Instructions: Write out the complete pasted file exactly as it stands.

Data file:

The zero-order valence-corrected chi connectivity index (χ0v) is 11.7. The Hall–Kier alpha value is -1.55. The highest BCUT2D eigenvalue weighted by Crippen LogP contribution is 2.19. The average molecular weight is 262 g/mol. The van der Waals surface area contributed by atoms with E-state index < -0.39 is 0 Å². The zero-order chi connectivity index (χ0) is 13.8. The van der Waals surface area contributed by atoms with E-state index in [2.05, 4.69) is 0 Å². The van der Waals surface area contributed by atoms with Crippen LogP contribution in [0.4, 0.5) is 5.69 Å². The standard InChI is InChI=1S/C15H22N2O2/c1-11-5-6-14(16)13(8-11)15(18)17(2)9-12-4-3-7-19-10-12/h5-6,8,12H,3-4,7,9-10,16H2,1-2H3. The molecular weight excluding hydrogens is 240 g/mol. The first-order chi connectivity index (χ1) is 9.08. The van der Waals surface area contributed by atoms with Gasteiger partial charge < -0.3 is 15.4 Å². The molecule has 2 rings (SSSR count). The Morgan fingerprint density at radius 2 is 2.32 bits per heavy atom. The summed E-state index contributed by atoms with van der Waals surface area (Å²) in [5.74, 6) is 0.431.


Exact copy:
The zero-order valence-corrected chi connectivity index (χ0v) is 11.7. The Hall–Kier alpha value is -1.55. The highest BCUT2D eigenvalue weighted by Crippen LogP contribution is 2.19. The average molecular weight is 262 g/mol. The van der Waals surface area contributed by atoms with E-state index < -0.39 is 0 Å². The zero-order chi connectivity index (χ0) is 13.8. The van der Waals surface area contributed by atoms with E-state index in [2.05, 4.69) is 0 Å². The van der Waals surface area contributed by atoms with Crippen LogP contribution in [0.4, 0.5) is 5.69 Å². The standard InChI is InChI=1S/C15H22N2O2/c1-11-5-6-14(16)13(8-11)15(18)17(2)9-12-4-3-7-19-10-12/h5-6,8,12H,3-4,7,9-10,16H2,1-2H3. The molecular weight excluding hydrogens is 240 g/mol. The first-order chi connectivity index (χ1) is 9.08. The van der Waals surface area contributed by atoms with Gasteiger partial charge < -0.3 is 15.4 Å². The molecule has 2 rings (SSSR count). The Morgan fingerprint density at radius 2 is 2.32 bits per heavy atom. The summed E-state index contributed by atoms with van der Waals surface area (Å²) in [5.74, 6) is 0.431.